During one campmeeting, when some folks came onto the grounds to sell liquor, trinkets, and other items, he took a hatchet to their stands. Another time, when someone interrupted him while he was preaching, he scowled, “Sit down, you tadpole of hell!”

But he was also known to be very generous, giving away his last cent, and even his clothes, to needy preachers and the poor. Several times, he distributed to poor people all the money collected for his own support, and then borrowed money to continue his journey to wherever he was going next. Biographer Henry Adams Thomps that as a traveling pastor, “It was his custom to alway remember the servants at homes where he stopped over night.” This being Virginia, the “servants” were probably slaves.

Markwood served eight years as bishop, but experienced considerable pain during that second term. People said he was constantly on the go, and just wore himself out. He and his wife Arbeline, married in 1837, never had children. Bishop Markwood died on January 22, 1873, at the home of his father-in-law in Luray, Va. He was just 57 years old. Arbeline died in 1886.

The United Brethren National Office will discontinue its Marketing operation as of December 31, 2017. The Winter quarter will be the last quarter that the National Office will process orders for Sunday school curriculum. If you have a standing order, you will need to find a different source for your Spring quarter materials.

You can order most of your materials directly from manufacturers. Jane Seely (right), our Church Resources Manager, has sent customers a list of suppliers along with contact information.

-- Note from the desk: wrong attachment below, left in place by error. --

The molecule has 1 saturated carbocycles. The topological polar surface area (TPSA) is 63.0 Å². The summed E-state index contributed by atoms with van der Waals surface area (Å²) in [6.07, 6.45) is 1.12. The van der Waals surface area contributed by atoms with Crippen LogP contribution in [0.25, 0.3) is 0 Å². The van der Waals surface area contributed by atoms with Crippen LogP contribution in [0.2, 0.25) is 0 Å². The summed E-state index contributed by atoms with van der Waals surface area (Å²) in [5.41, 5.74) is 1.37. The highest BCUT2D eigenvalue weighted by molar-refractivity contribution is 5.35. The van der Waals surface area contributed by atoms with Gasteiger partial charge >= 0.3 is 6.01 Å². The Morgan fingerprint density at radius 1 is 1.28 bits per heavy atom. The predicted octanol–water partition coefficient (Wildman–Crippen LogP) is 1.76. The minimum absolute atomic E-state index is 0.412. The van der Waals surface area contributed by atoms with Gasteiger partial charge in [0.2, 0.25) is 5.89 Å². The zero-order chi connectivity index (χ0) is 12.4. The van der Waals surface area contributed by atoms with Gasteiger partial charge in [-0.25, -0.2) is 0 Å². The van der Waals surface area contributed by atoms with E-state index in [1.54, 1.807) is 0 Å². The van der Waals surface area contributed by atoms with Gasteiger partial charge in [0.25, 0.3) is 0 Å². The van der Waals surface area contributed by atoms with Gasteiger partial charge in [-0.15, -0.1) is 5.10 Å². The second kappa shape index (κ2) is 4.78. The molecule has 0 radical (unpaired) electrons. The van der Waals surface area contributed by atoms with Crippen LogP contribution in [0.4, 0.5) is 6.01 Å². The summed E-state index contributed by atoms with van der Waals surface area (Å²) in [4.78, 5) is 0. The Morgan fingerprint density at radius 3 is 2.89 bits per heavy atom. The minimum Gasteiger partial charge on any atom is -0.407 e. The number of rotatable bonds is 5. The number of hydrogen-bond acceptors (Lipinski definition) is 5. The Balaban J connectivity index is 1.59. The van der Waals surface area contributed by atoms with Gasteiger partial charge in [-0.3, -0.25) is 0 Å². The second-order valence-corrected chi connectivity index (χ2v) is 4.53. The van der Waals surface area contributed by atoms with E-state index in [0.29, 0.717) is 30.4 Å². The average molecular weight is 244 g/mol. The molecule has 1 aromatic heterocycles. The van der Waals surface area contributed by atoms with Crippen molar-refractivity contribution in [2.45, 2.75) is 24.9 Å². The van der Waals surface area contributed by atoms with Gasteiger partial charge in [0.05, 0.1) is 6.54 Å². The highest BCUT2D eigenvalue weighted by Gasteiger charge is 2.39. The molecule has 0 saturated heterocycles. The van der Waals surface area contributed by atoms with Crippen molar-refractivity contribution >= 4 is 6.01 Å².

You will still be able to order United Brethren materials–books, mugs, shirts, etc.–by calling the National Office toll-free: 888-622-3019.

For many decades, the Marketing department has ordered and shipped Sunday school materials to United Brethren churches every quarter. UB churches and pastors have also been able to order books, VBS materials, and other literature.

In the past, this department not only covered its budget but was a source of income. But times have changed. The internet, declines in Sunday school, free online resourcing, vendor-direct sales, and other factors have cut into sales. It became clear that it was time to discontinue this service.

Bishop Todd Fetters writes, “Jane Seely will leave the national office on December 22. She will be busy these next few months closing out the Sunday school literature shipping-and-receiving that we have provided to our churches for well over 50 years. I am grateful for Jane’s service to the United Brethren in Christ and to the broader evangelical church.”

In June 1985, Rev. Peter Lee, superintendent of Hong Kong Conference, and Pastor Samuel Ng came to the United States for General Conference. They used the trip to visit Hong Kong people then living in New York, Rhode Island, Boston, Toronto, San Francisco, and Los Angeles.